Educating the masses

I read an article by David Gewirtz about cyberterrorism. He says it’s not if, but when there will be a cyberwar. Our own computers could be taken over and become bots to be used against us. Here’s a link to his article:  http://www.computingunplugged.com/issues/issue200808/00002221001.html

The reason this resonated with me, so much so that I feel I should write about it here, is because the comics page has gotten into the act.  Normally I don’t read the weekday comics in my local paper (Pittsburgh Post-Gazette) but since I’m not working yet, I have time to indulge a number of interests and vices.  The Mary Worth strip has been doing a story line on phishingschemes.  What a fantastic way to educate a ton of people, especially the demographic who reads Mary Worth – basically my parents.  People over 70.  These folks need help.  Many of them, like my dad, will get the “there’s something wrong here” vibe, and call a more knowledgeable person (me) but what if you don’t know someone who can advise you or you don’t have a natural skepticism?

So now I’m thinking about what I can do as an IT expert to reduce our exposure to the kinds of attacks David describes.  I’ve come to the conclusion that I should try to educate people about what you should do to protect your computer, and what you should never do.  I’m going to post things like that on this blog, and also pull together an article that I’ll try to post on writing sites.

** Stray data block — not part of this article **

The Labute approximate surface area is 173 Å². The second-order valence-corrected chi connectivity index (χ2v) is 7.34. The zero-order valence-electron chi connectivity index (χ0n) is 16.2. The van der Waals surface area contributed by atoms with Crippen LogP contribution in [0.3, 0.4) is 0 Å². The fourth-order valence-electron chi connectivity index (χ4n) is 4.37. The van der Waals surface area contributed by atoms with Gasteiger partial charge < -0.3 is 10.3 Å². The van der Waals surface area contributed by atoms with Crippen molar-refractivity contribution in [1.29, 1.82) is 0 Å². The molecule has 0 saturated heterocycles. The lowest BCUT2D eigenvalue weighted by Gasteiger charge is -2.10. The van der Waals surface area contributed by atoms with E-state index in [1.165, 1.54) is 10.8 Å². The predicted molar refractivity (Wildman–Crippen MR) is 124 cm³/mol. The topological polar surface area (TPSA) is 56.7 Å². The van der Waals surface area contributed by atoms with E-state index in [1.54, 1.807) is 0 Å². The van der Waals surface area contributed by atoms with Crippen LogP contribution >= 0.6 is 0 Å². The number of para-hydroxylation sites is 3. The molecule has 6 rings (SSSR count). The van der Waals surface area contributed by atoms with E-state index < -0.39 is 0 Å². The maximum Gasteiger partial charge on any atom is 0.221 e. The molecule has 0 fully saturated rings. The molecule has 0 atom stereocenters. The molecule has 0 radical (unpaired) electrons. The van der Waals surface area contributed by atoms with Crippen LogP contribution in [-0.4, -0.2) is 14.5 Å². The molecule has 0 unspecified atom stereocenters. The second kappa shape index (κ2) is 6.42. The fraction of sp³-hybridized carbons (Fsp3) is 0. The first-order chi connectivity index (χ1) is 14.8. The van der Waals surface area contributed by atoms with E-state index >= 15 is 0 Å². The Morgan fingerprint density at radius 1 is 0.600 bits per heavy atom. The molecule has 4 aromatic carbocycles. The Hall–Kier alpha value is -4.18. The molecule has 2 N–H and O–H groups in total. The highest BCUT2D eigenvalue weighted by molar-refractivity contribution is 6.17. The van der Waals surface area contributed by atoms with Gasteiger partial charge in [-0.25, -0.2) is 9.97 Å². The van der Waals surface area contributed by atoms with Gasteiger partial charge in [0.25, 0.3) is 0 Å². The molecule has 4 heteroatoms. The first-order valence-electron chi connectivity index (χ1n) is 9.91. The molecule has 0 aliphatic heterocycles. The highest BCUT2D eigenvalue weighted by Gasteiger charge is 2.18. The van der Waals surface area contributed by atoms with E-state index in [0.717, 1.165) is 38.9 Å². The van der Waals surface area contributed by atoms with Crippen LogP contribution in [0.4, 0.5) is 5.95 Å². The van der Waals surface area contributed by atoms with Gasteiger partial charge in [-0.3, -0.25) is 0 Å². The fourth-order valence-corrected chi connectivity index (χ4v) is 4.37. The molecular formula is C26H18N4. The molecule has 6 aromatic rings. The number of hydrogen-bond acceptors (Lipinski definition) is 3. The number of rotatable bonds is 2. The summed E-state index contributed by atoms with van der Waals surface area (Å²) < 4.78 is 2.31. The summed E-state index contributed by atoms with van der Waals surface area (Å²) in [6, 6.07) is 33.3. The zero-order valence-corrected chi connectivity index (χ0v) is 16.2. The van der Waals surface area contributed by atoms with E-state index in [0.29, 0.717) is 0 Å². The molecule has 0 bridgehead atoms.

David’s article mentions some things we can do on our own computers to protect them from becoming part of an attack.  Here they are:

  1. Installing anti-virus software and keeping it updated with new virus definitions
  2. Installing operating system updates
  3. Never opening e-mail attachments
  4. Educating yourself about threats

At the risk of repeating myself, the bottom line may just be having a healthy skepticism, and realizing that even if a message appears to be from someone you know, it could be faked quite easily.  So if something doesn’t feel right, send a new message to the person you think sent it, find out where they got the message and if you should open the attachment. You could save yourself a lot of grief, and prevent passing a damaging file to others.

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